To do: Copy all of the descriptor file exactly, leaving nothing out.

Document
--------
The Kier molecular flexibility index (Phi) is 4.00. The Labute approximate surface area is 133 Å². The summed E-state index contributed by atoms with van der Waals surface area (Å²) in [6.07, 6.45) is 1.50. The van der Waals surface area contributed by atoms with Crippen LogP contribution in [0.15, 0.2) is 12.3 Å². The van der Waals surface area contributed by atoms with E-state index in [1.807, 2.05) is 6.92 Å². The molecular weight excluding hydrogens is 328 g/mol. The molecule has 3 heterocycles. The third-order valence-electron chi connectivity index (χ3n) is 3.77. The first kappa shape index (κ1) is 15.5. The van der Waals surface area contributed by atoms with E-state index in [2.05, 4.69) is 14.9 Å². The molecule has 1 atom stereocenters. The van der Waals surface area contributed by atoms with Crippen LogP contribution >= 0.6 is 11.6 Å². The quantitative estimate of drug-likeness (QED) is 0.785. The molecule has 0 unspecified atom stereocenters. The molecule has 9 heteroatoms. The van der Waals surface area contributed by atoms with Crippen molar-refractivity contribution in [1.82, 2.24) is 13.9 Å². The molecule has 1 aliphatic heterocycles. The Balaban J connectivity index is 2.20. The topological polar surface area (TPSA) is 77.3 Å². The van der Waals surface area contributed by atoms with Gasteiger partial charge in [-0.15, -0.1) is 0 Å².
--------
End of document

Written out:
The Kier molecular flexibility index (Phi) is 4.00. The Labute approximate surface area is 133 Å². The summed E-state index contributed by atoms with van der Waals surface area (Å²) in [6.07, 6.45) is 1.50. The van der Waals surface area contributed by atoms with Crippen LogP contribution in [0.15, 0.2) is 12.3 Å². The van der Waals surface area contributed by atoms with E-state index in [1.807, 2.05) is 6.92 Å². The molecular weight excluding hydrogens is 328 g/mol. The molecule has 3 heterocycles. The third-order valence-electron chi connectivity index (χ3n) is 3.77. The first kappa shape index (κ1) is 15.5. The van der Waals surface area contributed by atoms with E-state index in [2.05, 4.69) is 14.9 Å². The molecule has 1 atom stereocenters. The van der Waals surface area contributed by atoms with Crippen LogP contribution >= 0.6 is 11.6 Å². The quantitative estimate of drug-likeness (QED) is 0.785. The molecule has 0 unspecified atom stereocenters. The molecule has 9 heteroatoms. The van der Waals surface area contributed by atoms with Crippen molar-refractivity contribution in [1.82, 2.24) is 13.9 Å². The molecule has 1 aliphatic heterocycles. The Balaban J connectivity index is 2.20. The topological polar surface area (TPSA) is 77.3 Å². The van der Waals surface area contributed by atoms with Gasteiger partial charge in [-0.15, -0.1) is 0 Å².